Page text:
Sunday, April 26, 2020

An enriching Amiri Baraka creative critical domain

Among other things, James Smethurst's Brick City Vanguard represents the power of a rich creative critical domain focusing on an black author, in this case Amiri Baraka. Smethurst opens his book noting that he's building on previous Baraka scholarship by William J. Harris, Aldon Nielsen, Meta Du Ewa Jones, Fred Moten, Carter Mathes, Nathaniel Mackey, Kathy Lou Schultz, Tony Bolden, Werner Sollors, Kimberly Benston, Jean-Phillipe Marcoux, and Lorenzo Thomas. And Smethurst then adds "to name a relative few."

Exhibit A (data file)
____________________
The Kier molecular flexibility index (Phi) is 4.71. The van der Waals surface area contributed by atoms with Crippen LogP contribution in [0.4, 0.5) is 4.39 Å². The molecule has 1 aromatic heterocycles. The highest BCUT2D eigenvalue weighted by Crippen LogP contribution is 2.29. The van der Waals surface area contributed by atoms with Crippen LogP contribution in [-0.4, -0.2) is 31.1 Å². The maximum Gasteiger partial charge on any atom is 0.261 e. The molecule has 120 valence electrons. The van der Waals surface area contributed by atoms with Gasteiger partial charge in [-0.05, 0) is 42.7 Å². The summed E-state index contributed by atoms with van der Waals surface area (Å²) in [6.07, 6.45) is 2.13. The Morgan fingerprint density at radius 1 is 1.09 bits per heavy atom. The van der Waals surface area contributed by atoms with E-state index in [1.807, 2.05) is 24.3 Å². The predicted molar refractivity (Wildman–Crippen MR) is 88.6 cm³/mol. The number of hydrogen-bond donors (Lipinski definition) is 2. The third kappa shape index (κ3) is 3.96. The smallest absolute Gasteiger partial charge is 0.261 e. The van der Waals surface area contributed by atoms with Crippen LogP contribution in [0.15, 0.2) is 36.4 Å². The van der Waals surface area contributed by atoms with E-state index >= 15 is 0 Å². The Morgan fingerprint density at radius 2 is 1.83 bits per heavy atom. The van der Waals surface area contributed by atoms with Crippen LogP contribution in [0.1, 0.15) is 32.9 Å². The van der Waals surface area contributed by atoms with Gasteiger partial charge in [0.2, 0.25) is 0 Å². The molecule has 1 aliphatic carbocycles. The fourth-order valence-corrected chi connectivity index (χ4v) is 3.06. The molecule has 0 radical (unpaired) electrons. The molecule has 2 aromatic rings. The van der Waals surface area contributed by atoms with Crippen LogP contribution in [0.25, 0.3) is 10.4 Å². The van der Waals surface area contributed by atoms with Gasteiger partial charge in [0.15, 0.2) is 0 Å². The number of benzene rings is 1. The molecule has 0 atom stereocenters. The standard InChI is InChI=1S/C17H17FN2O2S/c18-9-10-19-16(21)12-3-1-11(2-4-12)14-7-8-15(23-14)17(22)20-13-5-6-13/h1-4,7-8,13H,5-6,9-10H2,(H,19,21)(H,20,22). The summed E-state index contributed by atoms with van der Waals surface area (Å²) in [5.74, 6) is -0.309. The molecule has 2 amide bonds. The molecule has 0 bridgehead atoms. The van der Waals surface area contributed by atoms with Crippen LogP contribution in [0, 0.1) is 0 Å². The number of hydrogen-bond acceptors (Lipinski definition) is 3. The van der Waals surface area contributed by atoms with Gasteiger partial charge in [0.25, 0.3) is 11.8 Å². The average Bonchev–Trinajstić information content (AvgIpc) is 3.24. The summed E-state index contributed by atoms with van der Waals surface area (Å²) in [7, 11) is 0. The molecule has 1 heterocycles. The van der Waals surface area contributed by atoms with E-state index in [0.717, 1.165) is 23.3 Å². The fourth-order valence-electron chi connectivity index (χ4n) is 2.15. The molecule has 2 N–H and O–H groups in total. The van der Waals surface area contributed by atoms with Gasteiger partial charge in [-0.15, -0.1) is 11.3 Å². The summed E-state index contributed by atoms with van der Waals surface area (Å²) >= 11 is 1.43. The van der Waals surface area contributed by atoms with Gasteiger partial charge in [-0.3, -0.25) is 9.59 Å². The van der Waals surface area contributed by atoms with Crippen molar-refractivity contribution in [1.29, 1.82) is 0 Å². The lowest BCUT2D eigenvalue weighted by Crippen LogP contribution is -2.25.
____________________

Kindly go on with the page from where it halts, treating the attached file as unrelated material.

Further,  Baraka's autobiography, interviews with Amini Baraka, histories of Newark, a review of Baraka's Blues People by Ralph Ellison, and more items all contributed as well to the nature of this enriching Amiri Baraka creative critical domain.

I can think of many writers that I admire and would love to see as subjects of books like Smethurst's Brick City Vanguard. But not many writers have the kind of expansive, dynamic body of critical works on them that Baraka has. We're talking about a discourse and creative domain that has been ongoing and developing for more than fifty years.

The expansive nature of Baraka-related items makes the realm both wonderful and intimidating. It wasn't easy, I'd imagine, for Smethurst to make his way through so much of it. But I'm glad he took the time, as it pays off in the production of a work that further enriches the domain.

A notebook on the work of James Smethurst

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